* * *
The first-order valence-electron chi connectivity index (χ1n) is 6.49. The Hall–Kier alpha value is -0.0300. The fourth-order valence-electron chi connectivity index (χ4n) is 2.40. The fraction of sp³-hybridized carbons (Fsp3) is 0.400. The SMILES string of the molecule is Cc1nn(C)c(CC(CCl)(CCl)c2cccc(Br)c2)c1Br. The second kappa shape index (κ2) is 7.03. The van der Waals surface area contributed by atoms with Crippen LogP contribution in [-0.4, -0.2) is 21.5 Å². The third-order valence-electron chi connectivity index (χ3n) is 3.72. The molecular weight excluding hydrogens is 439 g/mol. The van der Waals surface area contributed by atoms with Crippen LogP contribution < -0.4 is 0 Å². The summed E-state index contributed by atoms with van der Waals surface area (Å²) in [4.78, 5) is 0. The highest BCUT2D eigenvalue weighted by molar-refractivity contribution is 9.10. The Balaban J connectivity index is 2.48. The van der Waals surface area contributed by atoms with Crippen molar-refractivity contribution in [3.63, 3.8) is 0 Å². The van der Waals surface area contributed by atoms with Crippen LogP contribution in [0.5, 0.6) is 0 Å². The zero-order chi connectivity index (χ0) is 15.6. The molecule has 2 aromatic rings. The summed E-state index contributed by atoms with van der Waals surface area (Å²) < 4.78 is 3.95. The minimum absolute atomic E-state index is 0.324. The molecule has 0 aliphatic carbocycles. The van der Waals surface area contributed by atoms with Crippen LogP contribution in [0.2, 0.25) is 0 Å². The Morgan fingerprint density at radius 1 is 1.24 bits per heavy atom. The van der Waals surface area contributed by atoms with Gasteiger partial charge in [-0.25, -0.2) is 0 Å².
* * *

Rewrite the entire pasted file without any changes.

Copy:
The first-order valence-electron chi connectivity index (χ1n) is 6.49. The Hall–Kier alpha value is -0.0300. The fourth-order valence-electron chi connectivity index (χ4n) is 2.40. The fraction of sp³-hybridized carbons (Fsp3) is 0.400. The SMILES string of the molecule is Cc1nn(C)c(CC(CCl)(CCl)c2cccc(Br)c2)c1Br. The second kappa shape index (κ2) is 7.03. The van der Waals surface area contributed by atoms with Crippen LogP contribution in [-0.4, -0.2) is 21.5 Å². The third-order valence-electron chi connectivity index (χ3n) is 3.72. The molecular weight excluding hydrogens is 439 g/mol. The van der Waals surface area contributed by atoms with Crippen LogP contribution < -0.4 is 0 Å². The summed E-state index contributed by atoms with van der Waals surface area (Å²) in [4.78, 5) is 0. The highest BCUT2D eigenvalue weighted by molar-refractivity contribution is 9.10. The Balaban J connectivity index is 2.48. The van der Waals surface area contributed by atoms with Crippen molar-refractivity contribution in [3.63, 3.8) is 0 Å². The van der Waals surface area contributed by atoms with Crippen LogP contribution in [0.5, 0.6) is 0 Å². The zero-order chi connectivity index (χ0) is 15.6. The molecule has 2 aromatic rings. The summed E-state index contributed by atoms with van der Waals surface area (Å²) < 4.78 is 3.95. The minimum absolute atomic E-state index is 0.324. The molecule has 0 aliphatic carbocycles. The van der Waals surface area contributed by atoms with Crippen LogP contribution in [0.2, 0.25) is 0 Å². The Morgan fingerprint density at radius 1 is 1.24 bits per heavy atom. The van der Waals surface area contributed by atoms with Gasteiger partial charge in [-0.25, -0.2) is 0 Å².